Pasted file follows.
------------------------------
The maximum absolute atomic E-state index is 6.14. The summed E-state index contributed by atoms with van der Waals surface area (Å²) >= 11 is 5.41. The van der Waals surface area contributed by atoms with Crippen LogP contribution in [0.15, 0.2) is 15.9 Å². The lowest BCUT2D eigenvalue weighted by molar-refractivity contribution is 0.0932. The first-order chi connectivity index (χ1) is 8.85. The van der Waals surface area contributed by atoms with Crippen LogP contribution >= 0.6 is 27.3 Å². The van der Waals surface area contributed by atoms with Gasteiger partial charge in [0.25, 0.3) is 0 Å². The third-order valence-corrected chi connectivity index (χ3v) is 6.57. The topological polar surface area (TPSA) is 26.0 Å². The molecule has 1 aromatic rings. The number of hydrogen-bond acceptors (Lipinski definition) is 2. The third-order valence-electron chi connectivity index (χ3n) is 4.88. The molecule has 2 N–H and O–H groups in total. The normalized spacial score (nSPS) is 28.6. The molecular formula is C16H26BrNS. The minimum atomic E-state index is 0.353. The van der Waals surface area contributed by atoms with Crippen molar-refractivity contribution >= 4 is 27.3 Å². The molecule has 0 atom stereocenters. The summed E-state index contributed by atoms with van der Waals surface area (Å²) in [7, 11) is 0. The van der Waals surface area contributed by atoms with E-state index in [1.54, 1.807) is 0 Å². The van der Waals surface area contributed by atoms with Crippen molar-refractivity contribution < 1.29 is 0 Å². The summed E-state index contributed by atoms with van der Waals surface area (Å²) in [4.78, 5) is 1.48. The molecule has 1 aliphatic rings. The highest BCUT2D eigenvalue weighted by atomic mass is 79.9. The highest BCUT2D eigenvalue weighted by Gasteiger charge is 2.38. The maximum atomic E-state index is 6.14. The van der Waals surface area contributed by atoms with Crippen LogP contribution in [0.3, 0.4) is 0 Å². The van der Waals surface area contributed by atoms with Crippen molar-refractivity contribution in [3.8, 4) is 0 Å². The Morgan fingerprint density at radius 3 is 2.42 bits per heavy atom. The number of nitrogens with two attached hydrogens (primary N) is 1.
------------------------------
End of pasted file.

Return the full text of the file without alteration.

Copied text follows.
The maximum absolute atomic E-state index is 6.14. The summed E-state index contributed by atoms with van der Waals surface area (Å²) >= 11 is 5.41. The van der Waals surface area contributed by atoms with Crippen LogP contribution in [0.15, 0.2) is 15.9 Å². The lowest BCUT2D eigenvalue weighted by molar-refractivity contribution is 0.0932. The first-order chi connectivity index (χ1) is 8.85. The van der Waals surface area contributed by atoms with Crippen LogP contribution >= 0.6 is 27.3 Å². The van der Waals surface area contributed by atoms with Gasteiger partial charge in [0.25, 0.3) is 0 Å². The third-order valence-corrected chi connectivity index (χ3v) is 6.57. The topological polar surface area (TPSA) is 26.0 Å². The molecule has 1 aromatic rings. The number of hydrogen-bond acceptors (Lipinski definition) is 2. The third-order valence-electron chi connectivity index (χ3n) is 4.88. The molecule has 2 N–H and O–H groups in total. The normalized spacial score (nSPS) is 28.6. The molecular formula is C16H26BrNS. The minimum atomic E-state index is 0.353. The van der Waals surface area contributed by atoms with Crippen molar-refractivity contribution >= 4 is 27.3 Å². The molecule has 0 atom stereocenters. The summed E-state index contributed by atoms with van der Waals surface area (Å²) in [7, 11) is 0. The van der Waals surface area contributed by atoms with E-state index in [1.54, 1.807) is 0 Å². The van der Waals surface area contributed by atoms with Crippen molar-refractivity contribution < 1.29 is 0 Å². The summed E-state index contributed by atoms with van der Waals surface area (Å²) in [4.78, 5) is 1.48. The molecule has 1 aliphatic rings. The highest BCUT2D eigenvalue weighted by atomic mass is 79.9. The highest BCUT2D eigenvalue weighted by Gasteiger charge is 2.38. The maximum atomic E-state index is 6.14. The van der Waals surface area contributed by atoms with Crippen LogP contribution in [0.3, 0.4) is 0 Å². The van der Waals surface area contributed by atoms with Crippen molar-refractivity contribution in [3.8, 4) is 0 Å². The Morgan fingerprint density at radius 3 is 2.42 bits per heavy atom. The number of nitrogens with two attached hydrogens (primary N) is 1.